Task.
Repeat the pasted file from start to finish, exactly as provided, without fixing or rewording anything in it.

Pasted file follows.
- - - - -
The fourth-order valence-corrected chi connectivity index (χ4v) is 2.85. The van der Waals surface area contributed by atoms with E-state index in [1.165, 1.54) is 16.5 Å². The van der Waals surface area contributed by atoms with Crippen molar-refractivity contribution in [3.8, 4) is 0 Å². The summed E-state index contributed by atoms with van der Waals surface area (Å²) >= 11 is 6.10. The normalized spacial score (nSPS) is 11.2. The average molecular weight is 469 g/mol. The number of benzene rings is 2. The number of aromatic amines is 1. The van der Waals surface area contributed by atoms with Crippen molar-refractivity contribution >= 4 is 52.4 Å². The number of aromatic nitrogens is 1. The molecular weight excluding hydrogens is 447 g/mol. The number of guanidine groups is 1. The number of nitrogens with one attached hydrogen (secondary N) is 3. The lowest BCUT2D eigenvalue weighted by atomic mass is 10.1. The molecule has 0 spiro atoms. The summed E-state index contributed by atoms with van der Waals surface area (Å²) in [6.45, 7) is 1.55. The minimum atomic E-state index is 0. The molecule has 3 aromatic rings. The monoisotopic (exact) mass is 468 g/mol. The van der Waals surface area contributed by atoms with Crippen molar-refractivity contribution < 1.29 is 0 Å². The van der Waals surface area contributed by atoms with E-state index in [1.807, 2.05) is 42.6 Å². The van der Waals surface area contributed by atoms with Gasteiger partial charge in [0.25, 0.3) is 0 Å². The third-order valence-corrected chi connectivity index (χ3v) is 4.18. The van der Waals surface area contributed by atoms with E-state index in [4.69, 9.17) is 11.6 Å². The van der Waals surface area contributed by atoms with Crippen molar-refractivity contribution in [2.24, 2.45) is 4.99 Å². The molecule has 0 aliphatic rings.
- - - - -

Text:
The fourth-order valence-corrected chi connectivity index (χ4v) is 2.85. The van der Waals surface area contributed by atoms with E-state index in [1.165, 1.54) is 16.5 Å². The van der Waals surface area contributed by atoms with Crippen molar-refractivity contribution in [3.8, 4) is 0 Å². The summed E-state index contributed by atoms with van der Waals surface area (Å²) >= 11 is 6.10. The normalized spacial score (nSPS) is 11.2. The average molecular weight is 469 g/mol. The number of benzene rings is 2. The number of aromatic amines is 1. The van der Waals surface area contributed by atoms with Crippen molar-refractivity contribution >= 4 is 52.4 Å². The number of aromatic nitrogens is 1. The molecular weight excluding hydrogens is 447 g/mol. The number of guanidine groups is 1. The number of nitrogens with one attached hydrogen (secondary N) is 3. The lowest BCUT2D eigenvalue weighted by atomic mass is 10.1. The molecule has 0 spiro atoms. The summed E-state index contributed by atoms with van der Waals surface area (Å²) in [6.45, 7) is 1.55. The minimum atomic E-state index is 0. The molecule has 3 aromatic rings. The monoisotopic (exact) mass is 468 g/mol. The van der Waals surface area contributed by atoms with Crippen molar-refractivity contribution < 1.29 is 0 Å². The van der Waals surface area contributed by atoms with E-state index in [1.807, 2.05) is 42.6 Å². The van der Waals surface area contributed by atoms with Gasteiger partial charge in [0.25, 0.3) is 0 Å². The third-order valence-corrected chi connectivity index (χ3v) is 4.18. The van der Waals surface area contributed by atoms with E-state index in [4.69, 9.17) is 11.6 Å². The van der Waals surface area contributed by atoms with Crippen molar-refractivity contribution in [2.24, 2.45) is 4.99 Å². The molecule has 0 aliphatic rings.